EA - "Games Are Too Hard"

EA believes that their games are too hard for the general public.

February 5th, at the D.I.C.E. Summit in Los Vegas, Electronic Arts Chief Creative Officer Richard Hilleman decided to address a very serious issue popping up lately: video games are too hard.

"Our games are actually still too hard to learn," Hilleman began. "The average player probably spends two hours to learn how to play the most basic game."

"And asking for two hours of somebody's time--most of our customers, between their normal family lives...to find two contiguous hours to concentrate on learning how to play a video game is a big ask," he added.

Looking at recent history, it's particularly easy to notice the trend of video games getting harder. Take the jump from Morrowind to Skyrim for example--even though they weren't made by EA. Morrowind's advanced combat algorithms, complete magic customization, multi-layered story, linear character journal, and realistic fast travel were so much easier than Skyrim's real-time combat, streamlined magic, uni-layered stories, convenient quest logs with waypoints, and map-enabled fast travel. Riiiiight.

"Our games are actually still too hard to learn."

Published by EA--but developed by BioWare--the Dragon Age franchise has also seen a dramatic increase in difficulty and complexity since their Origins.

This is obviously the best decision the Chief Creative Officer could have ever made. It's what the player's want! They want easier gameplay.

Wait a minute...

EA..... No, bad boy. Go to your room.

Video games have been getting easier over the years, in case you've missed the memo. Don't believe me? Go pick up a copy of Dragon Age: Origins and try playing it with Dragon Age: Inquisition fresh on your mind. If you're a fan of the series, you may be able to bear through it, but the game is significantly less forgiving in numerous ways.

Why are non-gamers producing products for gamers?

The problem isn't in how hard your games are, EA. It's with how you are presenting the controls to the player, and how masterfully you can create a learning curve. If you feel like your games are too hard, you are either screwing up your learning curve, or you were never gamers to begin with.

Why are non-gamers producing products for gamers? Why do they think they can appeal positively to the gamer population this way? Why, EA, why?

Featured Correspondent

Autumn is a freelance writer that grew up on GameFAQs walkthroughs trying to suss out how to get through her favorite PC and Nintendo games. These days she's a capable game pioneer, mapping out guides and tips so players of all skill levels can join in on the fun.

Published Mar. 10th 2015
  • Auverin Morrow
    Featured Contributor
    I wish I could explain to the EA execs that I would kill to have Morrowind's advanced gameplay with Skyrim's graphics. They might be pulling more people in by making games easier, but they're cheating those of us who are devoted to these games and can dedicate the time and who want to have more complex games, because more harder games are so much more satisfying to beat. That's why Dark Souls is so successful - it's a challenge.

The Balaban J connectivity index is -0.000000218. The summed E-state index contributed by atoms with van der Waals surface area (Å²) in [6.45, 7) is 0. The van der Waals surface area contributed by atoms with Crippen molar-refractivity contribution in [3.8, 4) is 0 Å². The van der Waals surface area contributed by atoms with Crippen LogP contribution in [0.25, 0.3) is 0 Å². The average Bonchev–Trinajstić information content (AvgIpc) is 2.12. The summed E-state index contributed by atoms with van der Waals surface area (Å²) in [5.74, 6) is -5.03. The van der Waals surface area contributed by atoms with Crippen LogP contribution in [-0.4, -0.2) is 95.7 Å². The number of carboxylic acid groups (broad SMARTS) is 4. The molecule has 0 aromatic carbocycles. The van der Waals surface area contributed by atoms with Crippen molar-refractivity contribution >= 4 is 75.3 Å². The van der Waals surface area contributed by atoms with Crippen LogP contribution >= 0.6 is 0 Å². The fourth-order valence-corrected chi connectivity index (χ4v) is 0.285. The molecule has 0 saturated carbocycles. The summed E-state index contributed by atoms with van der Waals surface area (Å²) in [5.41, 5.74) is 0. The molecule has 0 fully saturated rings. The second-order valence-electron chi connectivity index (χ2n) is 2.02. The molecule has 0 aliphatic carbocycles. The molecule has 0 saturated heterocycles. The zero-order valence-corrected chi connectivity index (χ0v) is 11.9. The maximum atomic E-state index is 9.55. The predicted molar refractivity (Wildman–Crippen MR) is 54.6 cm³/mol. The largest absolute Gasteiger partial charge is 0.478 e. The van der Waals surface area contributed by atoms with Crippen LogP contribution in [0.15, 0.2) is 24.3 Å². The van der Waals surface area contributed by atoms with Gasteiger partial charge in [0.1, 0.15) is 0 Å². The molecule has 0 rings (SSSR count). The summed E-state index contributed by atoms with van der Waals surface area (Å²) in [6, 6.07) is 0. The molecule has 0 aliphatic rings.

• StayNoLonger
    Featured Contributor
    EA should tell that to Elite Dangerous, you need a diploma just to fly around, still haven't got the basics down in that game. But that is what adds to it, there is a sense of achievement that you get from being able learn how the ship works.
  • Si_W
    In fairness, unless you are someone who has lots of time to play games then you may want an easier experience due to the lack of time available to play.

    As an example, knowing how long Dragon Age: Inquisition is (and I'm already over 70 hours but played it since day 1) I chose to play it on the easiest setting. With this game, it is the experience I'm after rather than the challenge.

    Nothing wrong with that in the slightest...
  • The Slow Gamer
    The notion that there's a gamer population, or a single want of gamers, is absurd.

    Some people want a challenging game that requires hours to master, because the feeling of accomplishment you get from that is awesome. Some people want a game they can pick up and play with minimal learning curve, because that instant blast of fun is awesome. Neither choice is better or worse than the other, and neither choice is more "gamer" than the other.
  • Elijah Beahm
    Featured Columnist
    This is part of the reason why I just can't stand some games that are built purely for spectacle, not to be actual games but instead just "easy" experiences constructed to ooh and ahh someone who can't get themselves to work through games requiring challenge.

    Even some of the simpler games like the recent LEGO platformers at least add new mechanics and ideas while still being accessible. To suggest we need to make our games simpler than that is silly, whilst what we should really be talking about better tutorials and our approach to depth in design.

    Rock solid article Autumn!
  • Stan Rezaee
    Featured Contributor
    The statement made me laugh, having terrible controls doesn't make a game hard just annoying. Games have been getting easier just to appeal to lazy casual gamers who are too stupid to overcome a real challenge.

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